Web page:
Group critical-illness insurance and group life assurance do not usually pose too much of a problem. Dave Kay, commercial products manager at Unum, explains that group life benefits, for example, have been constrained by tax regulations as these are treated as an occupational pension scheme for these purposes.
Last year’s pension simplification changes, however, enabled insurers to review their offering and provide some previously unavailable flexibility.
In the group income protection market, however, there is much greater potential for employers to request bespoke schemes that are tailored to their organisation’s needs. But the extent to which this flexibility is actually available is a matter of some debate.
Matthew Lawrence, head of practice risk and healthcare at Aon Consulting, says: “There is still a group of providers that stick to the letter of the law.”
Not surprisingly, the views of providers and advisers differ on this issue. In advisers’ experience, there is a general consensus that the size of a scheme has a great impact on how much flexibility they are able to secure for clients.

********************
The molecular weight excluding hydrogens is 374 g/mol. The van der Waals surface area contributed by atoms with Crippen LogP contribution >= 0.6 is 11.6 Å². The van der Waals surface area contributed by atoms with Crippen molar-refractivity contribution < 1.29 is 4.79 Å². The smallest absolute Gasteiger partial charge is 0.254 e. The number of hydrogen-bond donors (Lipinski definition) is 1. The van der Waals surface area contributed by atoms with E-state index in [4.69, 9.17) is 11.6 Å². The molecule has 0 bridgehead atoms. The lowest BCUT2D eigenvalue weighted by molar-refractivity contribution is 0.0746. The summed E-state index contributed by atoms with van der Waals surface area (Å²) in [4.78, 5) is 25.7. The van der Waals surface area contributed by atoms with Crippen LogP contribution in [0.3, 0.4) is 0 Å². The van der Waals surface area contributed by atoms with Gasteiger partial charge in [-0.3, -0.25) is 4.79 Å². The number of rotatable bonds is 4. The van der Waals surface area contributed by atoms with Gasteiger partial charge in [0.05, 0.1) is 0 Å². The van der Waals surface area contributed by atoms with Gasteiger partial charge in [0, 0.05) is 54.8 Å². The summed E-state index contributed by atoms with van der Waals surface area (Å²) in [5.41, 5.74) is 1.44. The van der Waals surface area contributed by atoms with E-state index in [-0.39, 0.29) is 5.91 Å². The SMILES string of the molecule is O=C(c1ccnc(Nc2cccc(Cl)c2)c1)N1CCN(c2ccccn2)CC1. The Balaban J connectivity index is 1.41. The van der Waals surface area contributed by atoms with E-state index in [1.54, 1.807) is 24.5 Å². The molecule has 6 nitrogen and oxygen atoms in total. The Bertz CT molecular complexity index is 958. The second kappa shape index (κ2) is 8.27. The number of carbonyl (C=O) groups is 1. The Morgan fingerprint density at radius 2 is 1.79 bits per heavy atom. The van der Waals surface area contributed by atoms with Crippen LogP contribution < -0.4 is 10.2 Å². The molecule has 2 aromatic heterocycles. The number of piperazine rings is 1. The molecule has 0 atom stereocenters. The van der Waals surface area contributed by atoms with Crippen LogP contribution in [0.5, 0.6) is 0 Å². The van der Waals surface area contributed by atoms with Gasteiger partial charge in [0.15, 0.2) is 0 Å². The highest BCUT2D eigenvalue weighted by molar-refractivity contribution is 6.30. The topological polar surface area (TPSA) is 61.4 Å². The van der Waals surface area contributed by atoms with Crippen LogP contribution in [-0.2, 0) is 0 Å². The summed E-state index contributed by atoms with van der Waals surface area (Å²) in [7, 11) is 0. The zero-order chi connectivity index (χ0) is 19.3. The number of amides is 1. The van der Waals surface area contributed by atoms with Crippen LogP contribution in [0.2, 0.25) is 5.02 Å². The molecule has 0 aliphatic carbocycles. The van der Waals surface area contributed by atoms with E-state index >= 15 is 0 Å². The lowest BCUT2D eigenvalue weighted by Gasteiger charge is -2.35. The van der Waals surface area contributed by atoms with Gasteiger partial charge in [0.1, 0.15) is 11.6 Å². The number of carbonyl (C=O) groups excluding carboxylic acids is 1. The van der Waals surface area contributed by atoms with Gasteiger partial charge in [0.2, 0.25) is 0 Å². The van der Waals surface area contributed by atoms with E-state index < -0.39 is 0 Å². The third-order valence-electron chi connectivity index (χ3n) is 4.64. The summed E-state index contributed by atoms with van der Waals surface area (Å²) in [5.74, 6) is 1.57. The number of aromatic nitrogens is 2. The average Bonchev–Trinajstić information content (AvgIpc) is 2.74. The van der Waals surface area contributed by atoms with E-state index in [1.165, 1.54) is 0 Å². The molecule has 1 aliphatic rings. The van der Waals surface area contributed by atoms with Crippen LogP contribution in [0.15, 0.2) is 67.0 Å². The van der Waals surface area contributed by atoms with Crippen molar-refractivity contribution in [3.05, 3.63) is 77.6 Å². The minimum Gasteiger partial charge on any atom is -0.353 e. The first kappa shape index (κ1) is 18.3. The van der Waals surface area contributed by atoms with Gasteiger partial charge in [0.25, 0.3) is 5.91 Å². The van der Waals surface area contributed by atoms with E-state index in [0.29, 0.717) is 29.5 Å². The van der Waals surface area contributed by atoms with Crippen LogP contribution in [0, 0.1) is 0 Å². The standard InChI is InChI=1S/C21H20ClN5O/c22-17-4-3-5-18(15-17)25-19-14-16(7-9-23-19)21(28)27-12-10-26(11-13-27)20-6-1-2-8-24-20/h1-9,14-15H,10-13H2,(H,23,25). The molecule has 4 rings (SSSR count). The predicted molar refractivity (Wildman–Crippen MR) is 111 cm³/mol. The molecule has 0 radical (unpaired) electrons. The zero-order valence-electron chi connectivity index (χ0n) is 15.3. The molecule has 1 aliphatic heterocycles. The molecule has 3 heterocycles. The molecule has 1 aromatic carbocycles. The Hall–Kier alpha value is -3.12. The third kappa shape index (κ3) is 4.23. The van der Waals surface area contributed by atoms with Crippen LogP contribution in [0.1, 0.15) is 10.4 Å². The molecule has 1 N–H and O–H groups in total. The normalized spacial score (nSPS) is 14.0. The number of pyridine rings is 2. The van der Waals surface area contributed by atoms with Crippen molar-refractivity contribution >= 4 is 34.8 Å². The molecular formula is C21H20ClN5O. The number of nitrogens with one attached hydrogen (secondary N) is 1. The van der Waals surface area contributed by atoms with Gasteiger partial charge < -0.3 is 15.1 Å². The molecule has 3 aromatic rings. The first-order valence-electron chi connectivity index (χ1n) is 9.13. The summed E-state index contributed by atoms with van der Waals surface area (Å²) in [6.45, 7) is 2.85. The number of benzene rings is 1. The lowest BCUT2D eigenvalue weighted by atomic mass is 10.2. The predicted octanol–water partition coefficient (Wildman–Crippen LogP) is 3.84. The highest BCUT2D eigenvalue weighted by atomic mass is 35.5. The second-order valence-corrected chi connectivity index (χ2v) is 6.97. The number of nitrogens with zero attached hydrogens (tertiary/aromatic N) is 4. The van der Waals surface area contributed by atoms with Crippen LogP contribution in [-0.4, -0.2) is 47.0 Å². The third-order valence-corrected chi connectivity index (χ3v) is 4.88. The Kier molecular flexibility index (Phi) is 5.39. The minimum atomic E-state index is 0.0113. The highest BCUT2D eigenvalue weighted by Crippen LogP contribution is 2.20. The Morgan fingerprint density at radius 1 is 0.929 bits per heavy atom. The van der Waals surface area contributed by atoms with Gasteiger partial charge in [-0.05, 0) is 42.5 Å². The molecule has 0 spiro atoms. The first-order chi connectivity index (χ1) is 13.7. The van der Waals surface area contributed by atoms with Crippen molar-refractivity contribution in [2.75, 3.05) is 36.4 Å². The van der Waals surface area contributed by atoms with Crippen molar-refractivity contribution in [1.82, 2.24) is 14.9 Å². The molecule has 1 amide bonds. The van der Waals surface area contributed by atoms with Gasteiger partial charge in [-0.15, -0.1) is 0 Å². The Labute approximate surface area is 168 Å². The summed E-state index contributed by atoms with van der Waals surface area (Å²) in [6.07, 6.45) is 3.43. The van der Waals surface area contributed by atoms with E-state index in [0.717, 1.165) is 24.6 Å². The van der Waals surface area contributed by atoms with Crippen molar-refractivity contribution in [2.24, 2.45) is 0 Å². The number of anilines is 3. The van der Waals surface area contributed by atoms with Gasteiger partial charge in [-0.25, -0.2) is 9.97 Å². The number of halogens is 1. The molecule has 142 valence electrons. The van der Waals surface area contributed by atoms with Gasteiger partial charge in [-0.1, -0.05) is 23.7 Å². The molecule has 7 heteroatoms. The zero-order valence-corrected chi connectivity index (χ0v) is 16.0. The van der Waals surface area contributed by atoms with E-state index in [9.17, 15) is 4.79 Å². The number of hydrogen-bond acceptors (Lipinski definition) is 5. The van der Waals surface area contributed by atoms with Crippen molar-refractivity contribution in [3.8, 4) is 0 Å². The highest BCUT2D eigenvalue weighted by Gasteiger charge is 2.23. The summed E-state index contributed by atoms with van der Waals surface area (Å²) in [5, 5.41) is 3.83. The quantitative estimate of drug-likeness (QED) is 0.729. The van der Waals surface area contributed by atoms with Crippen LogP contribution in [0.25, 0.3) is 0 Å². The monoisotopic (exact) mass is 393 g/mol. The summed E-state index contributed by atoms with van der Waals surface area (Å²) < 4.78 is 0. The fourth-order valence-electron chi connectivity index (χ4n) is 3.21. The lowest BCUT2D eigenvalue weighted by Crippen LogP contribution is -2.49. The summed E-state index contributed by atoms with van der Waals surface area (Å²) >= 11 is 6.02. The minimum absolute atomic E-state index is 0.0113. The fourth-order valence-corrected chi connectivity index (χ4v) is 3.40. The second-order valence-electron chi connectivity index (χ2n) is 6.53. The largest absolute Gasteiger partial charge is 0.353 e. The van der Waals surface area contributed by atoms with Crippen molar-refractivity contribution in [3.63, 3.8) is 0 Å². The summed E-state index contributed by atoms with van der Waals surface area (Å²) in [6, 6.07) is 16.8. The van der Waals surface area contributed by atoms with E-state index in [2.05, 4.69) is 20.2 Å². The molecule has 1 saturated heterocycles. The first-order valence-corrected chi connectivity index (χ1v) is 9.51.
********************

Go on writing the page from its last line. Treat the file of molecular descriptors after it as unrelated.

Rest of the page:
While the level of product flexibility has increased in recent years, with the development of features such as limited-term payment options, many advisers still believe the market is lacking in true flexibility.
Steve Smythe, health and risk consultant at Jardine Lloyd Thompson Benefit Solutions, says: “The notion of flexibility pretty much depends on the size of the scheme and the potential for profitability for insurers. You tend to see a bit of reluctance to deal with smaller schemes. Where there is a large scheme, they are more willing to have a conversation with senior underwriters.”
Organisations are typically divided into three categories for insurance purposes: those with up to 250 lives, employers with more than 250 lives and corporates with more than 500 lives to cover.
Philip Ashwell, regional director compensation and benefits at Heath Lambert Consulting, says: “Flexibility in the market is fairly universal for larger schemes. The caveat is in the underwriter that you speak to. The larger providers are hit and miss. The easiest way to describe it is like a postcode lottery. They will offer some degrees of flexibility in cer- tain areas.”
Most advisers are unwilling to publicly name and shame the providers they deem to be inflexible in their approach. As a general rule, however, the larger providers are typically cited as not always being particularly willing to offer bespoke terms.